Lundqvist delivers another world-class performance
NEWARK, N.J. -- Brad Richards could have signed with multiple teams as a free agent this summer. But the New York Rangers were the only team who could concretely state they had something -- or someone -- no one else could offer.
Sure, the nine years, $60 million and the stability of an Original Six franchise was enticing, but Richards said Lundqvist was also on his list of reasons why he wanted to call New York home for the rest of his career.
"He's the best goalie in the world," Richards said following the Rangers' 3-0 win against the Devils in Game 3 of the Eastern Conference Finals on Saturday afternoon at Prudential Center.
For the second time this series, Lundqvist withstood an all-out assault to earn a shutout. He made 36 saves, many difficult and spectacular, and allowed the Rangers time to find their legs later in the game. The score was tied 0-0 after two periods -- just as it was in Game 1 -- but Dan Girardi broke the scoreless tie with a power-play goal, Chris Kreider scored his fifth of the postseason less than two minutes later, and captain Ryan Callahan added an empty-net goal to seal it.
Through two periods, Lundqvist made 26 saves. For Girardi, who has been Lundqvist's teammate for six NHL seasons, it's hard coming up with new adjectives to describe his goaltender's brilliance.
"There's not many different things I can say," Girardi said. "He seems to always make that big save. I think he made four of five just huge ones. That really gives us the momentum going to the third period knowing it's 0-0. We know if we can just win a period, we can get a win on the road."
One of Lundqvist's best stops came in the final seconds of the first period, when he used the knob of his stick to stop a 2-on-1 shot attempt from Devils captain Zach Parise. It was also one of the saves Lundqvist considered to have some "luck" involved, and his best save of the game also wasn't entirely skillful.
RANGERS VS. DEVILS
Lundqvist leads Rangers to 3-0 win
By Mike G. Morreale - NHL.com Staff Writer Henrik Lundqvist made 36 saves to back a three-goal third period that propelled the New York Rangers to a 3-0 victory and a 2-1 series lead over the New Jersey Devils in the Eastern Conference Finals. READ MORE ›
Devils sniper Ilya Kovalchuk slipped behind the defense early in the second period for one of his two breakaways during Game 3. Lundqvist moved out to challenge, but Kovalchuk made a move that dropped the Vezina and Hart Trophy finalist to the ice. Showing the compete level coach John Tortorella has raved about all season, Lundqvist made a glove save while sprawled out along the ice to keep the game 0-0.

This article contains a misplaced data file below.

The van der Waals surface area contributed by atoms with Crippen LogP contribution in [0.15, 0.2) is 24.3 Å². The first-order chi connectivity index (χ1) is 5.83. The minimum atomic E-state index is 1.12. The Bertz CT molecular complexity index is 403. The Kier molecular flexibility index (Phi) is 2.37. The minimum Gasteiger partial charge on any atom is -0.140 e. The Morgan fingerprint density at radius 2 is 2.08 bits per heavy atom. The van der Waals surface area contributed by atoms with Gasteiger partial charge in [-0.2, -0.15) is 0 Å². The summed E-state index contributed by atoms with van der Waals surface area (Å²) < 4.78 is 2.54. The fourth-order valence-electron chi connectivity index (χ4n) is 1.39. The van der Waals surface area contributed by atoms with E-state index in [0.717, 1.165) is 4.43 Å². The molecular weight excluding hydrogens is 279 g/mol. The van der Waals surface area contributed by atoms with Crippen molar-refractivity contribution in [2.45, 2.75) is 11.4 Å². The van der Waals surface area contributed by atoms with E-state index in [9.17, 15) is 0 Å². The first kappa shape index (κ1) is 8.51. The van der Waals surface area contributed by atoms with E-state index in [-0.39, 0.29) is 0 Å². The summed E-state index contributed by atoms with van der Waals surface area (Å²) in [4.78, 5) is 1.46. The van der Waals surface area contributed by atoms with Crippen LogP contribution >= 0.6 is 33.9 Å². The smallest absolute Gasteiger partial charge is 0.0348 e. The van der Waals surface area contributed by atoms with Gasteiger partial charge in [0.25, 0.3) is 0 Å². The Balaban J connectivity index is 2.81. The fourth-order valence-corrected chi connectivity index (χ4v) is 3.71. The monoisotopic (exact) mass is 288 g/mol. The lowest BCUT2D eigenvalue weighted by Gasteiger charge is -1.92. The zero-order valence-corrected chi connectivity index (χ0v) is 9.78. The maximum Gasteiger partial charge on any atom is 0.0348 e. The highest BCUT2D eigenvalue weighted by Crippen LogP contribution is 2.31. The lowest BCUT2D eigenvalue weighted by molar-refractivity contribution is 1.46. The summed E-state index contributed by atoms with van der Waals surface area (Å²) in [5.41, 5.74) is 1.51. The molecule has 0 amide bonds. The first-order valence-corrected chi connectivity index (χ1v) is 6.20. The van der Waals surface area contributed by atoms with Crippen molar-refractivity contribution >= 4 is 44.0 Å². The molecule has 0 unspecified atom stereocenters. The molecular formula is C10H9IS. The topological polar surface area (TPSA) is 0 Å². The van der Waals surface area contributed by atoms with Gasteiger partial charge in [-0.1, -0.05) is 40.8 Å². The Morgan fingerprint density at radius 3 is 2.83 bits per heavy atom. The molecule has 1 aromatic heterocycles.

Lundqvist was perfectly fine with getting a little lucky in some situations.
"He's a good player, so any time you face players like that, you try to be patient and wait for him to make the first move," Lundqvist said. "I kind of went down to make a glove save. That's not really the way I want to make a save. I got a little lucky there he didn't roof it. The timing was good but I just need to be more patient.
"I was a little lucky today. There were a couple times when I made the first move, but I still ended up making the save. You need some luck sometimes. They say you earn the luck by working hard, but today was a good day."
Devils coach Peter DeBoer was asked many different things about why is his team was shut out for the second time in this series -- the inability to convert on five power-play chances, the penalty kill giving up the deciding goal -- but he kept bringing his answers back to Lundqvist.
"I think their goalie was the difference," DeBoer said. "We generated some opportunities (on the power play), some zone time, moved the puck around well. I thought we created some real good looks on it. When their goalie's on like that, your goaltender is your best penalty killer, and I think that was the case.
"We're not the first team that Lundqvist has done this to. So you have to battle through. It's a little frustrating."
DeBoer's comments were relayed to Lundqvist, who is now 10-7 in the postseason with a 1.57 goals-against average and .942 save percentage. He smiled, but made sure to recognize it didn't mean anything once he left the podium.
"I mean, I'm really happy we won," Lundqvist said. "That means so much to me to win every game here and it's so important to me and to the group. But on Monday, it's not going to mean anything. You have to start over and earn that respect again, and hopefully (DeBoer will) say the same thing after that game."